And short which is a string for the url we want to shorten.
Notice that we are getting that url from the useState hook we made earlier.
And once we have the result we use setFinalUrl to update the state with final url from the api.

Once you click the shorten button, everything should be good and you will get a shortened url, Like this.

React Native Hooks Example

About UseEffect()

As I have mentioned, hooks let you use both state and lifecycle methods within a functional component.And this is exactly what useEffect() does.

To put it simply, useEffect() is basically componentDidMount, componentDidUpdate, and componentWillUnmount all combined.
In other way, useEffect() is a function that runs whenever something affects your component, either state or prop update etc.

You can use it like this.

  useEffect(() => {
    console.log("Component updated")
  });

But using it this way, will simulate an uncontrolled componentDidUpdate, which will run dozens of time, which we do not want mostly.
So we can add a second argument to useEffect() with the field we want it to run when changes, instead of acting like componentDidUpdate.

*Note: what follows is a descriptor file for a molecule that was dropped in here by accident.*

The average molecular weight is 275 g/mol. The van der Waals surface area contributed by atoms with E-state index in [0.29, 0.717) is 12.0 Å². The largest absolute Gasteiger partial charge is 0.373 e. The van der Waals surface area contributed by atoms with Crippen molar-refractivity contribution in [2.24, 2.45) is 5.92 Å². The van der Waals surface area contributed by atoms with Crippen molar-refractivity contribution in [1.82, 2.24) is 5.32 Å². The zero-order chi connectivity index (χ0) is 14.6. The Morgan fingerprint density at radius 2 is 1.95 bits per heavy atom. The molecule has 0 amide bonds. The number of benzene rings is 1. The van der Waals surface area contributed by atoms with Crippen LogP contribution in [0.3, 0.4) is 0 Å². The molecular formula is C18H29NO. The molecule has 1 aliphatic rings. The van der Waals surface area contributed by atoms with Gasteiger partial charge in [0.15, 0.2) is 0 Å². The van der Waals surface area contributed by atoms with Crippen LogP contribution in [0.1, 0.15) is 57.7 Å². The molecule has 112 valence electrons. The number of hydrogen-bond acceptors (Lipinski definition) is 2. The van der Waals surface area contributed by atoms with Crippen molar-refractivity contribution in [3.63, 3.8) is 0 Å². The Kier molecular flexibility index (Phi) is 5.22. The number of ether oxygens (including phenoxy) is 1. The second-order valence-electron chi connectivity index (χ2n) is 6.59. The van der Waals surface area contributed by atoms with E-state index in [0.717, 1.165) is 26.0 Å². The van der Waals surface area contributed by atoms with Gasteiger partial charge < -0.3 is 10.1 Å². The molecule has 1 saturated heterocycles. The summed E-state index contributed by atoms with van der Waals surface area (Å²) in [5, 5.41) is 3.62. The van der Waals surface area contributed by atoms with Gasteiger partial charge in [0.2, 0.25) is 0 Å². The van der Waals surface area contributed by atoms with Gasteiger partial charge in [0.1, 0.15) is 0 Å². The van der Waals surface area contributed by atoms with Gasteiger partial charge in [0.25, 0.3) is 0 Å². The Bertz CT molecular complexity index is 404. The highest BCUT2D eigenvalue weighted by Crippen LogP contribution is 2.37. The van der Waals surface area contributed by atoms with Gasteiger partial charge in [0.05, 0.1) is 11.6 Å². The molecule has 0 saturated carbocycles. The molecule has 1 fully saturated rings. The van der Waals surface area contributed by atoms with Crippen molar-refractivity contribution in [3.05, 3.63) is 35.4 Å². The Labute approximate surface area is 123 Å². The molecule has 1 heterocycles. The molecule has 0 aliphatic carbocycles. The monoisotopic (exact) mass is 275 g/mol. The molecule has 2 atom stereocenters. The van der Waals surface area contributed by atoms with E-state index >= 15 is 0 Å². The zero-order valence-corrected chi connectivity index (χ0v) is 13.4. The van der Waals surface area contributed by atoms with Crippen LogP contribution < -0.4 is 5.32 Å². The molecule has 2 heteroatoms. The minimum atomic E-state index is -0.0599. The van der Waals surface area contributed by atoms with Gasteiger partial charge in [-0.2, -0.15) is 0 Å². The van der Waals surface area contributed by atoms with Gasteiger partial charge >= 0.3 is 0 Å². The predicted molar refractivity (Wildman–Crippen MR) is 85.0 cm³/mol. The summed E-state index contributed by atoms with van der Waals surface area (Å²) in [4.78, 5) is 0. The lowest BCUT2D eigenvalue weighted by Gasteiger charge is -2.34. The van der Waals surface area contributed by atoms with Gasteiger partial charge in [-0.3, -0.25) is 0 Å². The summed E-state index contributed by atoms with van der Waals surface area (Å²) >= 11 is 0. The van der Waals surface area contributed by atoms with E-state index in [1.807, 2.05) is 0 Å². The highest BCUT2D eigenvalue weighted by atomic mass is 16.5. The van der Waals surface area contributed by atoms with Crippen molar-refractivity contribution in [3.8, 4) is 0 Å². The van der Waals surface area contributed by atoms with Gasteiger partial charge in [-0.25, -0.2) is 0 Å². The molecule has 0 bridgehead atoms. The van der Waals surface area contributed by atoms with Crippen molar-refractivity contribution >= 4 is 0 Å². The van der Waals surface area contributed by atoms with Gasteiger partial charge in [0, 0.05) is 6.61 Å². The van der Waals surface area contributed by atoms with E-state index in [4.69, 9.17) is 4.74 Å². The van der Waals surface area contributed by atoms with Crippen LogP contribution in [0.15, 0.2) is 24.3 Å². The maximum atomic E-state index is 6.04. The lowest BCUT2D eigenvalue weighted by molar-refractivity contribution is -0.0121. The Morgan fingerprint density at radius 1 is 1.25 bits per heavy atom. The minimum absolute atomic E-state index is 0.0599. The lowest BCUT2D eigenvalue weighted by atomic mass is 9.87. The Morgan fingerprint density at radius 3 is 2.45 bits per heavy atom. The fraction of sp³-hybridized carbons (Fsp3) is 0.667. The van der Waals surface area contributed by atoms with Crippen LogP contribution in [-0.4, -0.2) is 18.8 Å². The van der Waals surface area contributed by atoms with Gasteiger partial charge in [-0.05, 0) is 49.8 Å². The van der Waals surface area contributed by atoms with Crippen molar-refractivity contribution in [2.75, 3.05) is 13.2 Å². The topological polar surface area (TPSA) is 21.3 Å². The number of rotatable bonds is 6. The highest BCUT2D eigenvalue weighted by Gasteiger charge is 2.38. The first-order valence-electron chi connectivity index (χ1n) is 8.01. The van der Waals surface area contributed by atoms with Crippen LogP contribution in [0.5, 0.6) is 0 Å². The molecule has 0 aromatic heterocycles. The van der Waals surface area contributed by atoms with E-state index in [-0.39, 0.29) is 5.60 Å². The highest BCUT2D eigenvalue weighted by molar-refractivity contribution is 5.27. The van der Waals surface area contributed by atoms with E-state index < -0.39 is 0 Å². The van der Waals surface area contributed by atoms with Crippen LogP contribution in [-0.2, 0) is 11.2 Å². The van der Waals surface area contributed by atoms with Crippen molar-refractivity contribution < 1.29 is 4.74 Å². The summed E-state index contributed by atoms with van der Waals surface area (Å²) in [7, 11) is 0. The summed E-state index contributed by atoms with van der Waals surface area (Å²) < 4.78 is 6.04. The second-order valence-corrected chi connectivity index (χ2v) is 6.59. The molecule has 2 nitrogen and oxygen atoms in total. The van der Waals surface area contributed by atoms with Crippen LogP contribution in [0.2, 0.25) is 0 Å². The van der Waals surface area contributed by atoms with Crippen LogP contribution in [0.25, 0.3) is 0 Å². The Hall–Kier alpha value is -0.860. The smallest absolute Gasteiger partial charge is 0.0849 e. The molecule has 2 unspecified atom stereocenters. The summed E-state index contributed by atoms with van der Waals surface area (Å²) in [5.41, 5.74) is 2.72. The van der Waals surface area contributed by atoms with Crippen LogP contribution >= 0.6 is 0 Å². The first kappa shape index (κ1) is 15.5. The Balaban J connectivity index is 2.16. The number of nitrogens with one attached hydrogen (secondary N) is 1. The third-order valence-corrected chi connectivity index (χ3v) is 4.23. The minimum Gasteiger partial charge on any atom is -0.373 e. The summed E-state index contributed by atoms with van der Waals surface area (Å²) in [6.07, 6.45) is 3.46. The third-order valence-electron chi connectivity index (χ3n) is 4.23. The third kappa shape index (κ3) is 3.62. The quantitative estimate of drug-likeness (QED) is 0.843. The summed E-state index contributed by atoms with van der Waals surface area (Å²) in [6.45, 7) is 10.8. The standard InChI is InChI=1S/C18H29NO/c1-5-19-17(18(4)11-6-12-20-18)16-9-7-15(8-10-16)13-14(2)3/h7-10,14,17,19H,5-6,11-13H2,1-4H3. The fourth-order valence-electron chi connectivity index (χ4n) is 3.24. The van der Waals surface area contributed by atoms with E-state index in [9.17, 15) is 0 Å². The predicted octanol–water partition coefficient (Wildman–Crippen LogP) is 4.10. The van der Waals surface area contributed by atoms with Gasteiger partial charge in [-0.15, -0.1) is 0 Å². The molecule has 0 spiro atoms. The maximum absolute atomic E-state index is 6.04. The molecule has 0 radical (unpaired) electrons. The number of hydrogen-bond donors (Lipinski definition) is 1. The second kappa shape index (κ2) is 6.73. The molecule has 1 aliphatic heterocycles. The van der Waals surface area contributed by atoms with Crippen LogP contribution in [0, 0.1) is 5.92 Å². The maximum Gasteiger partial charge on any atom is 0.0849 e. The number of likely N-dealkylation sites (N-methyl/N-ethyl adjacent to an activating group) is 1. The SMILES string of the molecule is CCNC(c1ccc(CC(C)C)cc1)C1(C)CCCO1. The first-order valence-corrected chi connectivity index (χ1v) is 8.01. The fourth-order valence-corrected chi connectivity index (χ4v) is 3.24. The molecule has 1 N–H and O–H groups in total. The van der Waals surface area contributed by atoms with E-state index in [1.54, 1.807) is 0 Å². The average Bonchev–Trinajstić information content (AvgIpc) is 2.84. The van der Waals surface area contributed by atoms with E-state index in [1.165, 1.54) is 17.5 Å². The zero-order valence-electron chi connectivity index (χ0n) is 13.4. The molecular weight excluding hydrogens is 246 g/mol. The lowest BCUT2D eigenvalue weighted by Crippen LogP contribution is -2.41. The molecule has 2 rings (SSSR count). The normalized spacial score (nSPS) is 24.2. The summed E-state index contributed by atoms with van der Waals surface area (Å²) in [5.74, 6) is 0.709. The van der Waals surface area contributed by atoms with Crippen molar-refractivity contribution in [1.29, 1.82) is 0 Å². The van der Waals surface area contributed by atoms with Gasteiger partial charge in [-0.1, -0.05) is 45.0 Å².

To achieve this, you can just add an empty array as a second argument.

useEffect(() => {
    console.log("Component updated")
  },[]);

And if you want it to run only when a state field changes, you can add it to the empty array.

useEffect(() => {
    console.log("Component updated")
  },[url]);

And this is exactly what we want to achieve, in our app. instead of shortening the url when a user presses the button.
We can use useEffect() to shorten the url when the url field changes, as when the user finishes writing the url he wants to shorten.

So our useEffect() now will look, like this.

  useEffect(()=>{
    shorten()
  },[url])

That was it for this article. I hope you find it as informative as you have expected.
Feel free to share it with your friends, and comment out your questions and concerns.

As usual I will add this project to github and expo.io for you to use.

Stay tuned for more.
Happy coding.